Mother’s fight to resolve son’s schooling nearly over

Published 12:00 am Sunday, March 2, 2003

Joe Bates is thriving in his temporary learning environment, but he and his mother Carolyn are still hoping to get him back into a permanent special education program..

Joe, an energetic 7th grader, has not been to school for most of this year. He suffers from a litany of problems: learning disabilities, severe asthma, attention deficit disorder (ADD) and clinical depression.

Joe qualified to receive special education services in 1999, but he was eventually removed from the program. Soon his grades began to drop and he was taken out of school. His parents have been fighting ever since to make sure their son gets a proper education.

In an effort to finally resolve the situation, Carolyn recently submitted a resolution to the Selma City School Board.

Carolyn’s goal seems simple enough: to reach at least one teacher who’ll stand up and disagree with the school system’s decision to continue denying her son special education services.

Being unable to attend school has left Joe hurt and disillusioned.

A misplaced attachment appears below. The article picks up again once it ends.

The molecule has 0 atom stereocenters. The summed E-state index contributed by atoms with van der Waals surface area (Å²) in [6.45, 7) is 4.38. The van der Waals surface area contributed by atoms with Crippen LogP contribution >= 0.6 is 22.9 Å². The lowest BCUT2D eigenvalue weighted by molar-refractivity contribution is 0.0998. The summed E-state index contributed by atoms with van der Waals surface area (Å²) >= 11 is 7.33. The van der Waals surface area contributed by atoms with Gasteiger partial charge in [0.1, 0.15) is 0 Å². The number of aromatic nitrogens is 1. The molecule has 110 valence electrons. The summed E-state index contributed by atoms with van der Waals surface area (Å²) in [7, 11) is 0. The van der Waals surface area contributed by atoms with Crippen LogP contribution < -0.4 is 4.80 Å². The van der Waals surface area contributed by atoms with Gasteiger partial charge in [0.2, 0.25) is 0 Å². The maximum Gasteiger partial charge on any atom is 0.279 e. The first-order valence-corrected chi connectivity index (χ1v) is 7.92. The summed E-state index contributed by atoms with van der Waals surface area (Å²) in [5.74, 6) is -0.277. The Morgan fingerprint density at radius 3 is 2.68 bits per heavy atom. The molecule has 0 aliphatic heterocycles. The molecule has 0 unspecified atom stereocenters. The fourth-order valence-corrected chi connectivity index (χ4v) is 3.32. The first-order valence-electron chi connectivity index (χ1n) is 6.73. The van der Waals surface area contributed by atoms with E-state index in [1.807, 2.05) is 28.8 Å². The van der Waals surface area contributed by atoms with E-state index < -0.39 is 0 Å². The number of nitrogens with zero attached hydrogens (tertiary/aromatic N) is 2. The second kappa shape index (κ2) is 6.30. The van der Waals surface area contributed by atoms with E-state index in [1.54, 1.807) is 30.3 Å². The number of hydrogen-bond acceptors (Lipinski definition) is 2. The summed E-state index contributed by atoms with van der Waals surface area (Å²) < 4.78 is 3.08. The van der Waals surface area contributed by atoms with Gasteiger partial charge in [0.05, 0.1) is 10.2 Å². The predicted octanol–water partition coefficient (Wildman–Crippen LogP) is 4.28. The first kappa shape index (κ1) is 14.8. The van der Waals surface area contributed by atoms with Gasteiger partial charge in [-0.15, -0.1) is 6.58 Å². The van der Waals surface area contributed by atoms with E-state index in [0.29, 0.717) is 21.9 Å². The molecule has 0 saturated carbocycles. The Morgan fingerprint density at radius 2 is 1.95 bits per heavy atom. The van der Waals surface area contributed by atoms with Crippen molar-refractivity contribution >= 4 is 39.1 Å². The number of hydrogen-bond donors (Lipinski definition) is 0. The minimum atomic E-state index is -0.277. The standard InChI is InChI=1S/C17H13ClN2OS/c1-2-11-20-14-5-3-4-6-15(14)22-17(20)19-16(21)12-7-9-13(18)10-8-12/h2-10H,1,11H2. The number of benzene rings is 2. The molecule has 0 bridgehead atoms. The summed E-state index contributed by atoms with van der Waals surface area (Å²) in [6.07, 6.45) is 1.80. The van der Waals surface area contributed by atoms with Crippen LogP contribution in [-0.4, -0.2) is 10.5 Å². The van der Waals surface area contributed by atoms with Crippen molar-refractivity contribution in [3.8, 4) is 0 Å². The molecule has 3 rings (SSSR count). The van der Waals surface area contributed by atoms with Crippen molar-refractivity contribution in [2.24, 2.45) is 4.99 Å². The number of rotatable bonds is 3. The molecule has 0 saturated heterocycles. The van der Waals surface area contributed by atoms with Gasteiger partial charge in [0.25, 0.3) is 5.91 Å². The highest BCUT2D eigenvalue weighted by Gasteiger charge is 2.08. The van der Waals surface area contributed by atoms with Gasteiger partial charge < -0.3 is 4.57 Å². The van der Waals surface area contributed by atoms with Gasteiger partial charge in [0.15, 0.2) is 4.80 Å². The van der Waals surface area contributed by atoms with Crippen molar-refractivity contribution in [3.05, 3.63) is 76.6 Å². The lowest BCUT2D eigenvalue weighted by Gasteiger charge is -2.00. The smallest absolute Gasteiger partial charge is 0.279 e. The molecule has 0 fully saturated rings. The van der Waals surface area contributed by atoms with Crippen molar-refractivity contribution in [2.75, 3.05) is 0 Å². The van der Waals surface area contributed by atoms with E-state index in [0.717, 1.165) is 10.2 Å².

In the meantime, the mother and son have found a temporary solution through the McRae Learning Center, a K-6 elementary school that’s providing Joe with one-on-one teaching at his current grade level.

The new school allows Joe to work at his own pace in subjects like algebra, history, science, reading and language arts. His teacher also permits Joe to come to school for half days when he’s feeling sick and allows him to take a break whenever he needs a rest.

After school &045;&045; from 3-5:30 p.m. &045;&045; Joe receives more tutoring from volunteers at the Selma Disabilities Advocacy Program, the extra learning time frequently necessary for children with ADD.

Carolyn’s certain her son will eventually receive special education services more regularly, and despite the long ordeal still has faith in the Selma City School System, though she believes more teachers are needed for children with disabilities.